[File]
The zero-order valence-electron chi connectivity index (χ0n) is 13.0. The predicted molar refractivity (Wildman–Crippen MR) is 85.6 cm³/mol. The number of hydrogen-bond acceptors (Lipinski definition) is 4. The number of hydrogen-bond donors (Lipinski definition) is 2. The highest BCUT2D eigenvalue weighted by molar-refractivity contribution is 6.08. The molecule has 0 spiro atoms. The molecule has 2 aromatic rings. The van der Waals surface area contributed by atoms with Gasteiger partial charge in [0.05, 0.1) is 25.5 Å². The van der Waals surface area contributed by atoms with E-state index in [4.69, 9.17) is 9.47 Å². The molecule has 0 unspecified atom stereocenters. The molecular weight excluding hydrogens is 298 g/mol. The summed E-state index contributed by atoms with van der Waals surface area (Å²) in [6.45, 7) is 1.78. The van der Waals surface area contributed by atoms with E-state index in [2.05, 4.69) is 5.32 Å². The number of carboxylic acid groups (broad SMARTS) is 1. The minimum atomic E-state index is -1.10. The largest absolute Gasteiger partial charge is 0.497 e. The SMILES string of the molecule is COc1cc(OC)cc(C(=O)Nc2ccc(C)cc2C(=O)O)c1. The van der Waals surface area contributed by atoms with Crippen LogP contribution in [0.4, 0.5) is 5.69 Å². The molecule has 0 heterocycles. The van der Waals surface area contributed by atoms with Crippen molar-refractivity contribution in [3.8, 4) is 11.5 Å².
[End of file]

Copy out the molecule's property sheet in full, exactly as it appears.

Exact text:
The zero-order valence-electron chi connectivity index (χ0n) is 13.0. The predicted molar refractivity (Wildman–Crippen MR) is 85.6 cm³/mol. The number of hydrogen-bond acceptors (Lipinski definition) is 4. The number of hydrogen-bond donors (Lipinski definition) is 2. The highest BCUT2D eigenvalue weighted by molar-refractivity contribution is 6.08. The molecule has 0 spiro atoms. The molecule has 2 aromatic rings. The van der Waals surface area contributed by atoms with Gasteiger partial charge in [0.05, 0.1) is 25.5 Å². The van der Waals surface area contributed by atoms with E-state index in [4.69, 9.17) is 9.47 Å². The molecule has 0 unspecified atom stereocenters. The molecular weight excluding hydrogens is 298 g/mol. The summed E-state index contributed by atoms with van der Waals surface area (Å²) in [6.45, 7) is 1.78. The van der Waals surface area contributed by atoms with E-state index in [2.05, 4.69) is 5.32 Å². The number of carboxylic acid groups (broad SMARTS) is 1. The minimum atomic E-state index is -1.10. The largest absolute Gasteiger partial charge is 0.497 e. The SMILES string of the molecule is COc1cc(OC)cc(C(=O)Nc2ccc(C)cc2C(=O)O)c1. The van der Waals surface area contributed by atoms with Crippen LogP contribution in [0.4, 0.5) is 5.69 Å². The molecule has 0 heterocycles. The van der Waals surface area contributed by atoms with Crippen molar-refractivity contribution in [3.8, 4) is 11.5 Å².